I’m in Orlando, Florida, this weekend, visiting my family, and an old friend has asked me a question.
Question: I’ve owned and operated a restaurant under the name [JR's] for 20 years. A month ago a restaurant opened up less than a mile away with the exact same name, [JR's] [ed. note - names have been changed to protect the innocent]. They serve barbecue, we serve Tex-Mex. Both are casual, moderately-priced, serve beer, and are generally ‘fun’ places to eat. They stole my name, right?
Answer: You are alleging trademark infringement, which, once proved, could warrant an injunction, damages, or both. You have a good claim.
First, let’s again review the Lanham Act, which creates a cause of action against any person who, in connection with goods or services, uses in commerce any word, term, name, symbol, or device, or any combination thereof, or any false designation of origin … which (A) is likely to cause confusion, or to cause mistake, or to deceive as to the… connection … of such person with another person, or as to the origin, sponsorship, or approval of his or her goods, [or] services… See 15 U.S.C. § 1125(a)(1).
The key for a plaintiff in proving infringement of its trademark is to show the likelihood of consumer confusion. See Restatement (Third) of Unfair Competition § 21 cmt. a (1995) (“The test for infringement is whether the actor’s use of a designation as a trademark … creates a likelihood of confusion ….”).
An injunction will force the new JR’s to stop using the mark “JR’s”. A party seeking a preliminary injunction must establish (1) irreparable harm and (2) either (a) a likelihood of success on the merits or (b) a sufficiently serious question going to the merits and a balance of hardships tipping decidedly in the moving party’s favor. See Jackson Dairy, Inc. v. H.P. Hood & Sons, Inc., 596 F.2d 70, 72 (2d Cir.1979) (per curiam). In a trademark infringement case, proof of a likelihood of confusion establishes both a likelihood of success on the merits and irreparable harm. See Hasbro, Inc. v. Lanard Toys, Ltd., 858 F.2d 70, 73 (2d Cir.1988).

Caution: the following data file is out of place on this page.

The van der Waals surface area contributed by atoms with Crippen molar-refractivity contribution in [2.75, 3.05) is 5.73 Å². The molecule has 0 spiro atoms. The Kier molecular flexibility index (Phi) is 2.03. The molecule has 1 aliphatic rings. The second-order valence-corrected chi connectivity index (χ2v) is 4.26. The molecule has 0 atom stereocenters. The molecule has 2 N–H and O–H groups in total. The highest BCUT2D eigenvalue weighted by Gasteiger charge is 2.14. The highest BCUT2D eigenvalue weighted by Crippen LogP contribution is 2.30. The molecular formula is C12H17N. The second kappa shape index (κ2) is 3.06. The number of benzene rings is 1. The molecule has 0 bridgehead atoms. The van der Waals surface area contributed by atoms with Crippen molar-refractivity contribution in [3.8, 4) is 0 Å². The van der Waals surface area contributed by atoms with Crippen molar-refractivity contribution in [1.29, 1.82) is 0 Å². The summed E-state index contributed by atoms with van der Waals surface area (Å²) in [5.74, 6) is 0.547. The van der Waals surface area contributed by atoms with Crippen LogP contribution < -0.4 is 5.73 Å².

Relief may be available under 15 U.S.C. §§ 1114 (imitation of registered mark) and 1125(a) (false designation of origin). To prevail on a claim of trademark infringement, a plaintiff must show, first, that its mark merits protection, and, second, that the defendant’s use of a similar mark is likely to cause consumer confusion. I will assume you have have validly registered your mark (if not please do so; a registered mark in continuous use for five consecutive years after registration, and still in use, becomes incontestable under 15 U.S.C. § 1065) and turn consider the pivotal question: the likelihood of confusion.
Now we apply the multi-factor test, which requires analysis of several non-exclusive factors, including: (1) the strength of the mark, (2) the degree of similarity between the two marks, (3) the competitive proximity of the products, (4) actual confusion, (5) the likelihood the plaintiff will bridge the gap, (6) the defendant’s good faith in adopting its mark, (7) the quality of the defendant’s products, and (8) the sophistication of the purchasers. This will give us a good idea of the likelihood of confusion, but the court is not limited to these factors, and all must be viewed in the context of whether the consumer will be confused as to the source of the product.
I’ll go factor by factor.
(1) Your restaurant has been around for 30 years, so I will assume you have a strong mark. (2) The marks are identical. (3) You are directly competing geographically (6) and in terms of markets and could walk from one location to the other. (7) Good faith is impossible to determine without additional facts, but it may be inferred that the new JR’s is aware of your mark. (7) I don’t know anything about the quality of Defendant’s products. (8) I’ll assume the purchasers are an average sampling of the population, since the prices are moderate and you both serve beer.
There is an additional factor. The mark, “JR’s” probably derives from someone’s proper name. If both restaurants have proprietors named “JR”, things get mucked up. “[C]ourts generally are hesitant to afford strong protection to proper names, since to do so preempts others with the same name from trading on their own reputation. ‘To prevent all use of [a man's personal name] is to take away his identity; without it he cannot make known who he is to those who may wish to deal with him; and that is so grievous an injury that courts will avoid imposing it, if they possibly can.’” Brennan’s Inc. v. Brennan’s Restaurant, L.L.C., 360 F. 3d 125 (2d. Cir. 2004). The name of a person, therefore, like other descriptive marks, is protectible only if it has acquired secondary meaning.
The ultimate answer will depend on the overall impression of the name. I believe, on these facts, that you would probably prevail on an infringement claim. However, if the new JR’s added “BBQ” to their name, you would have an uphill battle. You will have to show that consumers will be confused by the names. Given the extreme proximity of the restaurants, one can envision two people meeting at disparate JR’s if an address wasn’t specified. You may want to consider hiring a trademark attorney. There are other claims and options beyond the scope of this article.